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What we learned about the 2017 NFL draft on the first day of the combine

The Bengals are taking a running back, and some teams will be hot after offensive linemen.

NFL: Combine Brian Spurlock-USA TODAY Sports

INDIANAPOLIS — The NFL Scouting Combine began in earnest on Wednesday, with head coaches and executives from several teams meeting the media. If you dig through the hyperbole and conjecture, there were plenty of things to learn about the 2017 NFL draft.

The Bengals will draft a running back this year

Bengals director of player personnel Duke Tobin was the most open executive on Wednesday, answering questions frankly and truthfully. The most important piece of information he passed along is that his team will take a running back at some point.

Where exactly, who knows? The Bengals could have a shot at LSU’s Leonard Fournette or Florida State’s Dalvin Cook with the No. 9 overall pick. That could ultimately end up being too high for Tobin, who said on Wednesday if you’re good at scouting you can find a running back anywhere.

Tobin’s desire to draft a running back likely spells the end of free agent Rex Burkhead’s time in Cincinnati. If he’s looking into the middle of the draft for a running back, Toledo’s Kareem Hunt, South Florida’s Marlon Mack, and Boise State’s Jeremy McNichols all fit.

Every team says they’ll listen to trading their first-round pick, but it makes the most sense for Tennessee

Every head coach and executive you ask will say they’ll listen to offers on trading their first-round draft pick. It’s a non-news thing that gets covered like serious breaking news every year.

Titans general manager Jon Robinson said “he’s open for business” with the No. 5 pick, and this one actually makes sense. The Titans currently don’t have a second-round pick and their needs in the secondary match up nicely with the strength of this draft.

The Titans could slide back a few picks and potentially still have their choice of cornerbacks. Ohio State’s Marshon Lattimore may be gone if they move down to say, pick No. 10, but cornerbacks like Alabama’s Marlon Humphrey and Florida’s Quincy Wilson could be available. Moving from five to 10 could also be a far enough drop to get that missing second-rounder back.

Finding Adrian Peterson’s replacement

The Minnesota Vikings declined Peterson’s option for 2017 and suddenly they’re in the market for a running back. It’s a good year to pick one, and Vikings general manager Rick Spielman agrees.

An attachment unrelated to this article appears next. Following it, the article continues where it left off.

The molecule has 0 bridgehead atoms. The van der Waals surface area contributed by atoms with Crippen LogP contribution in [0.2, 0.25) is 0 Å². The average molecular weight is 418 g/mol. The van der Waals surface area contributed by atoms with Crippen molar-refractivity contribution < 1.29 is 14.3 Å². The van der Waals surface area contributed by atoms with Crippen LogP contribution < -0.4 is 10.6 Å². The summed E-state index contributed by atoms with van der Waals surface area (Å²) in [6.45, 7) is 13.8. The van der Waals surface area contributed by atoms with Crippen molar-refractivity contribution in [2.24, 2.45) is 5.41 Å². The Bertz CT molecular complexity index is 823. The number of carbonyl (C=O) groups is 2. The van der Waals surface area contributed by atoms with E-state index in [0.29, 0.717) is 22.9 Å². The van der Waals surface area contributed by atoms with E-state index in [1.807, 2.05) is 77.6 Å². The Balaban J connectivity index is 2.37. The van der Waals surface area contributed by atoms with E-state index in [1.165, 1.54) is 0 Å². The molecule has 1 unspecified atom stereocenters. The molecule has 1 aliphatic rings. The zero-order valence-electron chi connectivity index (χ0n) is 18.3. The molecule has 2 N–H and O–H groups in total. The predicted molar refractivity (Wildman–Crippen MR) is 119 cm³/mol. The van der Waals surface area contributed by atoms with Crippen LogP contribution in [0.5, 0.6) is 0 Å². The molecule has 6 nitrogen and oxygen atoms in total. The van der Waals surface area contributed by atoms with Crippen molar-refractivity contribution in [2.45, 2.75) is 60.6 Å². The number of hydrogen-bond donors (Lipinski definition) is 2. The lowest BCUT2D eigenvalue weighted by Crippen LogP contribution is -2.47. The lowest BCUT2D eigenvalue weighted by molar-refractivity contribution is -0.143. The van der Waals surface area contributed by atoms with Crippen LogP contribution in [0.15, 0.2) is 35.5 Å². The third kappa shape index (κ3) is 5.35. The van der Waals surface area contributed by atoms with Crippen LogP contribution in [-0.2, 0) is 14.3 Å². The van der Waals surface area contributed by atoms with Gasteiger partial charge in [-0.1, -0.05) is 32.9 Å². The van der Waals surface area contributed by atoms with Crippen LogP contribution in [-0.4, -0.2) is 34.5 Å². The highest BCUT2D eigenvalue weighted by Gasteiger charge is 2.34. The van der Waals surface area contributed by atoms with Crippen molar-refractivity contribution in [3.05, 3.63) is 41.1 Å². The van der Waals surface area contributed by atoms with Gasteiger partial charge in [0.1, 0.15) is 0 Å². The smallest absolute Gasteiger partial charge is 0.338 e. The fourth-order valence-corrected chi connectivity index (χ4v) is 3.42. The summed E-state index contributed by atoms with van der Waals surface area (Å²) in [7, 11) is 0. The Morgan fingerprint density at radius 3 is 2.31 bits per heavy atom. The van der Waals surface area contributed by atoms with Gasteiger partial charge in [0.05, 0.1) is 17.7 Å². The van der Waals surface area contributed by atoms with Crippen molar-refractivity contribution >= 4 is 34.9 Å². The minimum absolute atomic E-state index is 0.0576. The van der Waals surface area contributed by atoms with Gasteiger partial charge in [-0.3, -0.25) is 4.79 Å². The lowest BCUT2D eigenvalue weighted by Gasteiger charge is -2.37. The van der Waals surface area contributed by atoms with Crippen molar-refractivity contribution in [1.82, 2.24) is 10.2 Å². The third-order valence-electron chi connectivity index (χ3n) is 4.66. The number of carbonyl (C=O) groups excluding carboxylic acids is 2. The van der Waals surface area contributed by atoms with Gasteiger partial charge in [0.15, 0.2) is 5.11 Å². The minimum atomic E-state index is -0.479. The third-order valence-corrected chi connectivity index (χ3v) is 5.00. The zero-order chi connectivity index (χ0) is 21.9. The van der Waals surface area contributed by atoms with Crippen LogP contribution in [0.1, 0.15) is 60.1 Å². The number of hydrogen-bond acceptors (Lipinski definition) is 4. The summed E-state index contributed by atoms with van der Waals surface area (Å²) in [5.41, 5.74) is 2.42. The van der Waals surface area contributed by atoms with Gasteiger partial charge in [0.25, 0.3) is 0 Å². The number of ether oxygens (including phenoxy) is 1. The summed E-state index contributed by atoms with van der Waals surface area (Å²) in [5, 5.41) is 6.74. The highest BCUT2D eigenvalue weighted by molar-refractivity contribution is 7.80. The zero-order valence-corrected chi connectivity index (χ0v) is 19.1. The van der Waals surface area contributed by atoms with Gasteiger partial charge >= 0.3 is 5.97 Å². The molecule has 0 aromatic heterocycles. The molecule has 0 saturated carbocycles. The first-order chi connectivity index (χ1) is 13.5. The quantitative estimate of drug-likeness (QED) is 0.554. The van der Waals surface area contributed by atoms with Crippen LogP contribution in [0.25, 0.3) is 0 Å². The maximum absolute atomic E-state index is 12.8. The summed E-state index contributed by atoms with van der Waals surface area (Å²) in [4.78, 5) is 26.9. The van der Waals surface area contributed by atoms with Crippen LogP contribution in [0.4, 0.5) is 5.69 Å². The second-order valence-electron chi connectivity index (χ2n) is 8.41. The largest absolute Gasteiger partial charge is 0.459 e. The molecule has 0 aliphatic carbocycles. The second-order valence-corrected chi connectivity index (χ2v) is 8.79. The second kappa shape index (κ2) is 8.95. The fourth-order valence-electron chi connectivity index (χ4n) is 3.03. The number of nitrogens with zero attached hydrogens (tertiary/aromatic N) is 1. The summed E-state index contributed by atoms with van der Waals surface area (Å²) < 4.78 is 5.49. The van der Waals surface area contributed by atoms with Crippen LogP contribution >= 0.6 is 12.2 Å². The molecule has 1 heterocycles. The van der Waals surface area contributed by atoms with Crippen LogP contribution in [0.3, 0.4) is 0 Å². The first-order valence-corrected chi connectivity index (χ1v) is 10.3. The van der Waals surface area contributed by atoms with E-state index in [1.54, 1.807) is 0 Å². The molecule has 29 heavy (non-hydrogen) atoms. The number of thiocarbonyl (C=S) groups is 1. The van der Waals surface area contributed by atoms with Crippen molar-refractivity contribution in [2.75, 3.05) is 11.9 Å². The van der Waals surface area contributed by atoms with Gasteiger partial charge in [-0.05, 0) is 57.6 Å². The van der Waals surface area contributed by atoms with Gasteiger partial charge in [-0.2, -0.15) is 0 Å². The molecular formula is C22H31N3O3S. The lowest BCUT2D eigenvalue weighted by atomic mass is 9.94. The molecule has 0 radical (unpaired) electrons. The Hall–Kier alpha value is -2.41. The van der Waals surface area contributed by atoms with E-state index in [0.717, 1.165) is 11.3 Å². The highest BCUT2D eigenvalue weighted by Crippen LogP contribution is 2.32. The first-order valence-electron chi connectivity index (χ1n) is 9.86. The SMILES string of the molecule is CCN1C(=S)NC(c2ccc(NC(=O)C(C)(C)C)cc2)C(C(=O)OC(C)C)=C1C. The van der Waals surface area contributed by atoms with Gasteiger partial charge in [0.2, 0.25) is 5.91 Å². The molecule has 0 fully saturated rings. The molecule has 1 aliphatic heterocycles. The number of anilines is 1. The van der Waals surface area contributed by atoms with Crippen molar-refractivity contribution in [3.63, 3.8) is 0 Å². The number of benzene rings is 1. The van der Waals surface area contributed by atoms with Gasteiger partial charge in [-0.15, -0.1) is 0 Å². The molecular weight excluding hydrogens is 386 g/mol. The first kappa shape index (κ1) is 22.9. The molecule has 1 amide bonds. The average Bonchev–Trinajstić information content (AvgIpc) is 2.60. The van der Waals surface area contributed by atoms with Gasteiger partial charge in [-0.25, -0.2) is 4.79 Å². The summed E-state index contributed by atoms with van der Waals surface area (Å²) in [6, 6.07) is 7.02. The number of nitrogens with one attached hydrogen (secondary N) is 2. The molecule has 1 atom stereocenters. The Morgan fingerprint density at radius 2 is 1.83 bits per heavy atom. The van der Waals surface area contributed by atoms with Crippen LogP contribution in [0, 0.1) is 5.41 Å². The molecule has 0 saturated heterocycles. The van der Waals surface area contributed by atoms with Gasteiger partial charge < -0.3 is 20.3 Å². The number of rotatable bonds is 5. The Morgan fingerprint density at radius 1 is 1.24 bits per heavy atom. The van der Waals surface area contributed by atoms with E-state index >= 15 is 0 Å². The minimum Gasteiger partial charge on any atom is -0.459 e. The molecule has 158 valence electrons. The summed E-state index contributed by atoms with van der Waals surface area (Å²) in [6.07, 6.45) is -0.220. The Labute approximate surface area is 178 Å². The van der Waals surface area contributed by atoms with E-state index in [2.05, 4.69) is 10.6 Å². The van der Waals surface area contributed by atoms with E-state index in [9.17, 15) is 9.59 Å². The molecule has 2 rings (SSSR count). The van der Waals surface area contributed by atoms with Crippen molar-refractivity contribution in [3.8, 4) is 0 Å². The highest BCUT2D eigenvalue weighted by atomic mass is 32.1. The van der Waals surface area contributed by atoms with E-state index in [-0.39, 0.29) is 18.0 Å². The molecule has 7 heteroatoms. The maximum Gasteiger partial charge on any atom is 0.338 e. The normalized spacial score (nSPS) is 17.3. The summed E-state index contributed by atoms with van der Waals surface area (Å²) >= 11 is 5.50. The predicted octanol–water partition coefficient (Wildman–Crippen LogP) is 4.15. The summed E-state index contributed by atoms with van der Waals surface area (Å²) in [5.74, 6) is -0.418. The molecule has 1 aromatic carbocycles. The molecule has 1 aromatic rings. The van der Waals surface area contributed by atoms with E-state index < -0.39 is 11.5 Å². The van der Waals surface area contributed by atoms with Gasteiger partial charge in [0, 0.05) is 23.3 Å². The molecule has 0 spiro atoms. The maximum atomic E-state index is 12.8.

“There’s a significant amount of talent at that position,” Spielman said Wednesday. “And to be honest with you, I can’t remember a year where the draft class at running back is this deep.”

The Vikings won’t pick until No. 46 or 48 this year because of the Sam Bradford trade. They’ll have a considerable amount of runners to choose from, even beyond the second round. North Carolina’s Elijah Hood, BYU’s Jamaal Williams, and Oklahoma’s Samaje Perine all fit Minnesota’s offense. If they do use the second-round pick on a running back, keep an eye on D’Onta Foreman of Texas.

Fixing the Carolina offensive line

The Carolina Panthers were in the Super Bowl two years ago, and missed out on a repeat appearance last year in part due to shoddy offensive line play.

One of those offensive linemen is tackle Michael Oher, who suffered a concussion in September and remains in the NFL’s concussion protocol. That could lead to the Panthers taking an offensive tackle in a class that has been panned as one of the worst in the draft this year.

“You can’t deny what’s going on,” Panthers general manager Dave Gettleman said about Oher. “We’re in the unknown and we’re going to move forward. We’ve got a plan and we’ll just see where it goes. I can’t give you anything more than that.”

That plan could include signing a veteran tackle, or drafting one. Currently sitting at No. 8 overall in the first round, there’s no value on the offensive line with a pick that high. Bucknell’s Julie’n Davenport may be a target in the second round. Gettleman has never shied away from taking a small-school player, and at 6’6 and with 36-inch arms, Davenport certainly looks the part.

Searching for Denver’s offensive tackle of the future

The Broncos are another team that has to fix their offensive line. They turned down the option on left tackle Russell Okung, but general manager John Elway said he could be brought back.

Even if Okung returns, the Broncos should consider a developmental offensive tackle for the future. Dan Skipper of Arkansas fits that bill, as does Conor McDermott of UCLA. Both are big players who need to be refined.